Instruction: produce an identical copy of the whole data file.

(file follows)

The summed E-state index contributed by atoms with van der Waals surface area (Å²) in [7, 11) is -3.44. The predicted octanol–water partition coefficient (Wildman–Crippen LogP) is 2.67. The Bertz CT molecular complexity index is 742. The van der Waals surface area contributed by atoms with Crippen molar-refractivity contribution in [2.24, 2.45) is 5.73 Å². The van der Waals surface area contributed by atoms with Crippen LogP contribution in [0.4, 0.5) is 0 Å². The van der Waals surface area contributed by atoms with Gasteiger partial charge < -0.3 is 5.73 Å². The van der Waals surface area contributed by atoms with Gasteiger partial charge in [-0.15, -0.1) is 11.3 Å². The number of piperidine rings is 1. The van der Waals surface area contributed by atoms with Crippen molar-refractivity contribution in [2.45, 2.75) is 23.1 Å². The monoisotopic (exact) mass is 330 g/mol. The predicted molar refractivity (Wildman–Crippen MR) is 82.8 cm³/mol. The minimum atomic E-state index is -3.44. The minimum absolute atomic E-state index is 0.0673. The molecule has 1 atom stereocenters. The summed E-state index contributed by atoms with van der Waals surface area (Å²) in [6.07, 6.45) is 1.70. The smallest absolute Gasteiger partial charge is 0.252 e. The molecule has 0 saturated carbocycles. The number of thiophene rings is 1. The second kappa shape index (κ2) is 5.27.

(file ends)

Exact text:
The summed E-state index contributed by atoms with van der Waals surface area (Å²) in [7, 11) is -3.44. The predicted octanol–water partition coefficient (Wildman–Crippen LogP) is 2.67. The Bertz CT molecular complexity index is 742. The van der Waals surface area contributed by atoms with Crippen molar-refractivity contribution in [2.24, 2.45) is 5.73 Å². The van der Waals surface area contributed by atoms with Crippen LogP contribution in [0.4, 0.5) is 0 Å². The van der Waals surface area contributed by atoms with Gasteiger partial charge < -0.3 is 5.73 Å². The van der Waals surface area contributed by atoms with Gasteiger partial charge in [-0.15, -0.1) is 11.3 Å². The number of piperidine rings is 1. The van der Waals surface area contributed by atoms with Crippen molar-refractivity contribution in [2.45, 2.75) is 23.1 Å². The monoisotopic (exact) mass is 330 g/mol. The predicted molar refractivity (Wildman–Crippen MR) is 82.8 cm³/mol. The minimum atomic E-state index is -3.44. The minimum absolute atomic E-state index is 0.0673. The molecule has 1 atom stereocenters. The summed E-state index contributed by atoms with van der Waals surface area (Å²) in [6.07, 6.45) is 1.70. The smallest absolute Gasteiger partial charge is 0.252 e. The molecule has 0 saturated carbocycles. The number of thiophene rings is 1. The second kappa shape index (κ2) is 5.27.